Thursday, April 13, 2006
As Pam and I drove toward New Albany Friday evening from Tupelo, the threatening sky brought back some frightening memories.
It was an eery feeling.
I quickly thought of April 3, 1974. I was in a storm cellar that night when perhaps the strongest tornado ever in the state of Alabama unleashed its fury on the small down of Guin, just a few miles from our home.
It left 30 dead and more than 250 injured.
I remember the quietness and the clouds just before the tornado struck like it was yesterday.
I recall driving through what used to be a town a few days later. Basically, there was nothing there – structures flattened.
I was asked last week if I’d ever seen a tornado’s devastation.
“Yes,” I replied. “Guin, 1974.”
The Guin tornado 32 years ago had a damage path of 800 yards wide and 102 miles long.
In Alabama, 86 people were killed and 949 injured. There were eight tornadoes in the state, four of those extremely intense.
The super outbreak of tornadoes April 3-4, 1974 was the most extensive in U.S. history - 315 people lost their lives in a 24-hour period. There were 148 tornadoes in the U.S., six rated as F-5s. There were fatalities in 11 states.
There’s a lesson here. Heed the warnings. Take the proper precautions. Be as prepared as you possibly can.
I don’t think I took the warnings seriously enough last Friday, even though those memories of April 3, 1974, are always on my mind this time of year.
As we drove home on Highway 78, we had the radio on and heard the words tornado warning for Union County and specifically New Albany, with details following on how to take cover from a twister.
Hail was already piled up on the side of the road. We had just missed it.
We saw an 18-wheeler overturned.
As we passed through the New Albany limits, the rain and wind picked up. Pam asked me to slow down. I, on the other hand, was more focused on getting through the heavy thunderstorm.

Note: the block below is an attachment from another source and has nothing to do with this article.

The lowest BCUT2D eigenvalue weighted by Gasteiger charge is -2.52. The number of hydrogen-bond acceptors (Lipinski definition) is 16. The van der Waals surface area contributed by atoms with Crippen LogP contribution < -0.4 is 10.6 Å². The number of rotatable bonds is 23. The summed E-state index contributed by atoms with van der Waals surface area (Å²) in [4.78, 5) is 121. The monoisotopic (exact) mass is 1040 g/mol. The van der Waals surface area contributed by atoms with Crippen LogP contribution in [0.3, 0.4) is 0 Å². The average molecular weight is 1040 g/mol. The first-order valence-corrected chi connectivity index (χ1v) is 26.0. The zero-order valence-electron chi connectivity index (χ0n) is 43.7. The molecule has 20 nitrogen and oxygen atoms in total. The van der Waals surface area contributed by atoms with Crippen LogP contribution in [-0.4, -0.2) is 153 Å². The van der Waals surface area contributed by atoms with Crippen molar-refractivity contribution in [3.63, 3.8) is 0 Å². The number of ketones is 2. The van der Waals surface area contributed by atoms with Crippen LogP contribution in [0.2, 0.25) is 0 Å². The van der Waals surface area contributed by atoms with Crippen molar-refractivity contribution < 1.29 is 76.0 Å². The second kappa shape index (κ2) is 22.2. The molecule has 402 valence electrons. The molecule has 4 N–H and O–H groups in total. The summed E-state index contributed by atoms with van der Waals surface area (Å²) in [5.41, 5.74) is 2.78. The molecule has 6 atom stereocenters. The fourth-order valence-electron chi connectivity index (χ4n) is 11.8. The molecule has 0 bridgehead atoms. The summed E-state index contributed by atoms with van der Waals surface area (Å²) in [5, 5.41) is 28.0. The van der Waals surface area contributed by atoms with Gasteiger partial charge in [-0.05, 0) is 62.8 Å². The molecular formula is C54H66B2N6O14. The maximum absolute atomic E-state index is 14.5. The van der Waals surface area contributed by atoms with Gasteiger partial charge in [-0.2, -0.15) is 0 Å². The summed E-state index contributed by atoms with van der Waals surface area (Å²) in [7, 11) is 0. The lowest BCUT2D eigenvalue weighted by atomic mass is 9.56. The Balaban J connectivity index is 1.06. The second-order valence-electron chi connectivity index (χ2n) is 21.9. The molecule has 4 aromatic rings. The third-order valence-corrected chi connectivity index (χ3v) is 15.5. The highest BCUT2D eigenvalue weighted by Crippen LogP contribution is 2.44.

Pam kept an eye out for funnel clouds while I kept my eyes on the road.
Our daughter Emma had already called from home and asked if we knew what to do if we saw a twister while driving. She’s taking driver’s education this semester.
She also informed us it was hailing in Holly Springs.
Thank goodness, on the other side of New Albany, the situation was much calmer.
We did see another car wrecked in the median near Holly Springs.
We had decided to go to Tupelo Friday afternoon for the retirement reception for a good friend, despite the forecast for severe weather. Schools turned out early due to the serious threat.
While in Tupelo, the reports back toward Holly Springs were not good. And we found out those reports were true.
It was good to get home and downstairs in the basement area, where we stayed much of the night. A good part of the bad situation was we had some fun family time playing games together.
Friday’s severe weather outbreak capped a rugged week, particularly in our neighboring state of Tennessee. Sunday, April 2, 24 people died in the worst single-day weather event West Tennessee has seen in generations. Another 12 died Friday in Middle Tennessee, near Nashville.
I saw a man interviewed Sunday morning from Gallatin, Tenn. He actually saw the inside of the twister there. It picked him up, carried him a short distance, and he survived. His mom did not. He was in tears.
Call Marshall County lucky, if you’d like. But even more importantly, pray for those families who lost loved ones and their homes.
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